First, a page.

Photo credit: Risto Kuulasmaa
Mineral exploitation, infrastructure development and changes in agricultural practices are severely threatening the survival of the black-necked crane that is endemic to the Tibetan Plateau in the Himalayas, says a new international study.
It calls for effective and powerful conservation measures by Chinese authorities to maintain unharmed the habitat of the crane, an Alpine species that breeds in the extensive landscape of high Central Asia, including Ladakh in India, whose global population is estimated at around 10,000.
Owing to the Tibetan Plateau's environmental inaccessibility to comprehensive field research, the black-necked crane, revered as a "spiritual bird" in Tibetan Buddhism, remains the world's least-studied crane species.
Under China's Western Development Scheme, many critical but unassessed human activities are pervasive in crane's breeding habitat, says the study, "Machine Learning Model Analysis of Breeding Habitats for the Black-necked Crane in Central Asian Uplands under Anthropogenic Pressures", published by Springer Nature last month.
However, it says, deficient knowledge on these threats are widely overlooked, which greatly constrains current research and regional conservation activities.
The study was conducted by a team of researchers led by Xuesong Han of the College of Nature Conservation in Beijing Forestry University.
Falk Huettmann of the US Department of Biology and Wildlife in the Institute of Arctic Biology of the University of Alaska, Fairbanks, was also associated with the study.
"The rapid development in the Tibetan Plateau, especially water conservancy projects and mining, is a big threat for the survival of black-necked cranes and other endemic species," Huettmann, a wildlife ecologist specialising in macro-ecology and global conservation, told IANS on the sidelines of the 28th International Congress for Conservation Biology (ICCB 2017) in this Colombian city.
The human interference index is quite high in the Tibetan Plateau region, he added.
Quoting China's National Bureau of Statistics, the study says the overall gross domestic product of industry across the five administration regions increased by 356.7 per cent.
Such economic growth can only be established on aggravating environmental reforms and these have not been captured by the human interference index.
The International Union for Conservation of Nature (IUCN) classifies the black-necked crane, the flagship species in Tibetan Alpine wetland ecosystems, as "vulnerable" because of its decreasing global population of 10,070 to 10,970.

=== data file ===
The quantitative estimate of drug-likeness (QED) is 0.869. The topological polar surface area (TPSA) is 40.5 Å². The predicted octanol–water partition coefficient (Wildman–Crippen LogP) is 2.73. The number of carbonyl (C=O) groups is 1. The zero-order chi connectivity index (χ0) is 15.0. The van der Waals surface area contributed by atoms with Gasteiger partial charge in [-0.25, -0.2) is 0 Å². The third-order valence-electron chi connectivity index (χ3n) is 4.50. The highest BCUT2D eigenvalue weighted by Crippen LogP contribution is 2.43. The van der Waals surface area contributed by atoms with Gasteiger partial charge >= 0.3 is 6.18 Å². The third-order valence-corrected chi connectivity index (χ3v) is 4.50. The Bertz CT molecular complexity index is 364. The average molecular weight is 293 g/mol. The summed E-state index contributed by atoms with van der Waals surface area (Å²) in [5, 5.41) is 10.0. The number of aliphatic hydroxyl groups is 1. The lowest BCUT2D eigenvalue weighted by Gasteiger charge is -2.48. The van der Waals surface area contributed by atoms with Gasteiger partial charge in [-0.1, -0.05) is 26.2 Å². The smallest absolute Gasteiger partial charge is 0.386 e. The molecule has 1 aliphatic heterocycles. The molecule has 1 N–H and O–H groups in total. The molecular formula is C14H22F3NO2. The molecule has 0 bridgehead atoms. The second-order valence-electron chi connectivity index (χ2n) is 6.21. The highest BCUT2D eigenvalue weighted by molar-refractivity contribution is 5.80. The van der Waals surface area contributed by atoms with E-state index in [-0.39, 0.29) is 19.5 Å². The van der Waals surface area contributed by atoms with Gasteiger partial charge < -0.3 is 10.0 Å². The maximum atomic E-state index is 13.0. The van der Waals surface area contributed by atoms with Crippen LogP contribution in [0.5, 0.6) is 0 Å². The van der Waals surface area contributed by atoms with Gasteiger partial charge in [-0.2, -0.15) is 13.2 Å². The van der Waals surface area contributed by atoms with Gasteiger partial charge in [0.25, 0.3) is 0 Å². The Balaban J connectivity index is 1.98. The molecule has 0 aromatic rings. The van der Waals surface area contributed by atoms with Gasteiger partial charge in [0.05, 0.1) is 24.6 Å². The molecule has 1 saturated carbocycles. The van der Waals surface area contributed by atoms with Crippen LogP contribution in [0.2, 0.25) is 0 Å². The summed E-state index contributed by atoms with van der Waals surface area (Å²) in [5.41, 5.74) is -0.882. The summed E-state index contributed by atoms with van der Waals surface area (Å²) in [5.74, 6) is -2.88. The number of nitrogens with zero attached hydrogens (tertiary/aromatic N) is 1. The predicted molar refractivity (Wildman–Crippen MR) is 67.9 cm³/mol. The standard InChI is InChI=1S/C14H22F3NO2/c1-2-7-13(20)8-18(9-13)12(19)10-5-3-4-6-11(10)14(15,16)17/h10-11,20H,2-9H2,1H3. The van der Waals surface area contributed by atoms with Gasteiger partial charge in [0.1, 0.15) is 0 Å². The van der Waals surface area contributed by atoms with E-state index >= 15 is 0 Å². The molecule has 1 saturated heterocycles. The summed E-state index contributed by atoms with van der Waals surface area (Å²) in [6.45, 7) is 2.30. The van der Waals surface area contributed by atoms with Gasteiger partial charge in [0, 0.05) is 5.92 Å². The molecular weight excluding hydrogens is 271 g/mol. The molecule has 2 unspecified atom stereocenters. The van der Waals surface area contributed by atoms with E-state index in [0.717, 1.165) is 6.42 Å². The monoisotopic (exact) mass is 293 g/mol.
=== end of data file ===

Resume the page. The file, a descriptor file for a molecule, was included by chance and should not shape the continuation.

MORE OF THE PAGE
The northern parts of the Hengduan Mountains and the southeastern Tibet Valley, the northern side of the middle Kunlun Mountains, parts of the Pamir Plateau, the northern Pakistan Highlands and the western Hindu Kush are its main potential breeding areas.
The researchers also attribute the decline of the cranes to the change in cropping patterns and rise in population of feral dogs.
They observed their breeding habitats are commonly fragmented by fences in Zhaguo in Tibet, which prevent chicks from escaping from predation by the Tibetan foxes or dogs.
Highland barley was traditionally planted in the middle and lower reaches of the Brahmaputra river. However, the the government changed the land use from crane-edible barley plantations to "crane-unbeneficial" but highly-profitable cash crops such as rapeseed.
The study points out that the sown area increased by 186.9 per cent in 2005 compared with that in 1987. The massive Han Chinese migration for constructing tourism and affiliated infrastructure is especially serious.
Likewise, the large-scale construction of water conservancy projects -- nine large hydro power projects are scheduled or already constructed on the Brahmaputra and Mekong rivers, the potential breeding area of the cranes.
In contrast to the Tibetan nomads, the hunting traditions of the local Uygur people also severely threaten the survival of cranes and other wildlife, says the study.
In summer, the black-necked crane migrates to the eastern Pamir, which in recent decades has been affected by frequent military activities, rampant terrorism and a massive Afghan refugee flow into northern Pakistan.
The researchers propose that threats and their links to the western development of China must be assessed for the long-term maintenance of the endangered crane species and other wildlife on the fragile Tibetan Plateau.
Vishal Gulati is a Special Correspondent with New Delhi-headquartered IANS news agency. He was in Cartagena for the Internews' Earth Journalism Network Biodiversity Fellowship Programme at the International Congress for Conservation Biology. He can be reached at [email protected]